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Equipment And Volume Of Oil

Excerpt from Bowling Fundamentals - Second Edition By Michelle Mullen


Whereas the distance of the oil determines the breakpoint on flatter patterns, the volume of oil dictates what type of ball to use. The cover and type of core of a bowling ball create approximately 75 percent of its reaction. Pin placement, or the position of the core in relation to your track, fine-tunes the ball’s reaction. Therefore, having the proper ball, one with the right cover and core, to begin with is far more important than having the right pin position, but in the totally wrong ball for the conditions.

Because this is largely a game of managing friction to get the ball to hit the pins with the right energy to strike, the coveer plays the most significant role in ball reaction.
Whereas you adjust your angle by moving from side to side on the lane, you adjust the distance at which the ball hooks and the shape of the hook with your equipment and your release. In some cases, you can also manipulate your speed, but that takes a lot of practice to be able to do consistently. As I always say, even some professionals do not master speed control. Therefore, you may consider adjusting your speed as a last resort, especially if you have any timing or swing issues that may be further aggravated by any attempt to adjust your speed.

If you are on a heavy volume of oil, use a stronger cover to cut through the oil and get the ball to hook sooner rather than slide too much. If you are one a light volume of oil, use a weaker cover, perhaps a pearlized cover, to get the ball to skid long enough before it hooks.

In a stronger, more aggressive cover, the coverstock is typically solid. This creates more friction on the lane to grab the lane sooner. Balls that slide more and react later on the lane are more pearlized. Pearlized balls skid longer and save reaction for the back end. Furthermore, some pearlized balls are weaker than others in overall hook to match up properly to lane conditions. Neither is necessarily better all the time. The volume of oil and the friction created by the ball on the lane determine if the ball will hook at the proper distance.

There are different surfaces on bowling balls, just as there are different tires for vehicles. Some tires have a lot of tread, and others have less; you need to match the surface to conditions. You would not want to use tractor tires with chains on dry pavement. Nor would you want to use bald tires on slick conditions. So it is with bowling balls and lane conditions.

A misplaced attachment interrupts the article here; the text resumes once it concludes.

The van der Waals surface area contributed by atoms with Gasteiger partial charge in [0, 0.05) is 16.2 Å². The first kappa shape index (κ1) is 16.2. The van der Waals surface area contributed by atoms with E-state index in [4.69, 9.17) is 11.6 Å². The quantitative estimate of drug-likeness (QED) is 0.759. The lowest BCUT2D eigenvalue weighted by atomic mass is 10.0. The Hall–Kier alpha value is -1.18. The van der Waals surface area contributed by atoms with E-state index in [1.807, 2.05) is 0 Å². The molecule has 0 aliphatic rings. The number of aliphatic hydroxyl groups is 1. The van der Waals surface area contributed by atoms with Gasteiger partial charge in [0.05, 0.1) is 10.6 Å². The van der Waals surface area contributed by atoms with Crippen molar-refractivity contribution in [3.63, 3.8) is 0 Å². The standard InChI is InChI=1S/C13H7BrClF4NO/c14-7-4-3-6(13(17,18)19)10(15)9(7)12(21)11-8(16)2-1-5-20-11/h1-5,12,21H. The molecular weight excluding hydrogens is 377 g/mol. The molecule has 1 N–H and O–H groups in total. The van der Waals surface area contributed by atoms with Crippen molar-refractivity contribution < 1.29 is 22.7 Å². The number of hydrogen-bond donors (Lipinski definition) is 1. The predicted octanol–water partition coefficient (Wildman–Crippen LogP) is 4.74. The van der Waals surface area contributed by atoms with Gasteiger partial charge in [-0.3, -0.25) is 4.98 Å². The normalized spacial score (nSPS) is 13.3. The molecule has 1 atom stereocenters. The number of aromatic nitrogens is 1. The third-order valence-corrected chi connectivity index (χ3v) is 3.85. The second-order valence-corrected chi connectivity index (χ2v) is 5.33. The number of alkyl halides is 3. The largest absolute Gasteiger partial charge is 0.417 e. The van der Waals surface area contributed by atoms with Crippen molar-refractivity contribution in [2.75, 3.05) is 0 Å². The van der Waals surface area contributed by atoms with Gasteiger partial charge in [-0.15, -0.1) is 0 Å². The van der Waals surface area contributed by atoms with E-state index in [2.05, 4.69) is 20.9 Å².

Again, bowling is a game of managing friction to get the ball to hit the pocket with the proper energy to strike. Therefore, given the conditions, you need to make adjustments to the cover of your ball as necessary. These are called ball surface adjustments.
Surface adjustments are made to further manipulate your ball’s reaction to improve your scoring. Adjusting the surface of your ball is a huge factor in creating the best ball reaction for the conditions. Again, bowling is about properly managing the friction the ball makes with the lane to achieve the best reaction to strike.

When I was bowling on tour, making surface adjustments to bowling balls was always the key to scoring. We traveled with bowling ball spinners and all the abrasives needed to adjust bowling ball surfaces between and before each block of bowling. We could do this ahead of time, including during warm-up practice, but not during play We rarely used bowling balls the way they came out of the box from the factory. Adjusting the surface is standard practice for fine-tuning performance.
During breaks, we would adjust the surfaces of the balls we thought we would be using for the next block of games. During warm-ups to competition, all of the bowling ball company representatives would be behind us, ready to adjust any of our surfaces as we thought necessary, to finish fine-tuning our ball reaction as we saw fit.

If the ball was sliding a little too much, we would adjust the surface with a more abrasive pad to create more friction so the ball would grab sooner. If we wanted it to slide more, we would use a less abrasive pad to smooth out the finish and get the ball to skid more. We just had to remember how we had last prepared our surfaces to be able to advise on what we needed to make the ball roll sooner or later. We had only about 10 minutes to do this during warm-ups; altering the surface this way during competition is against the rules.

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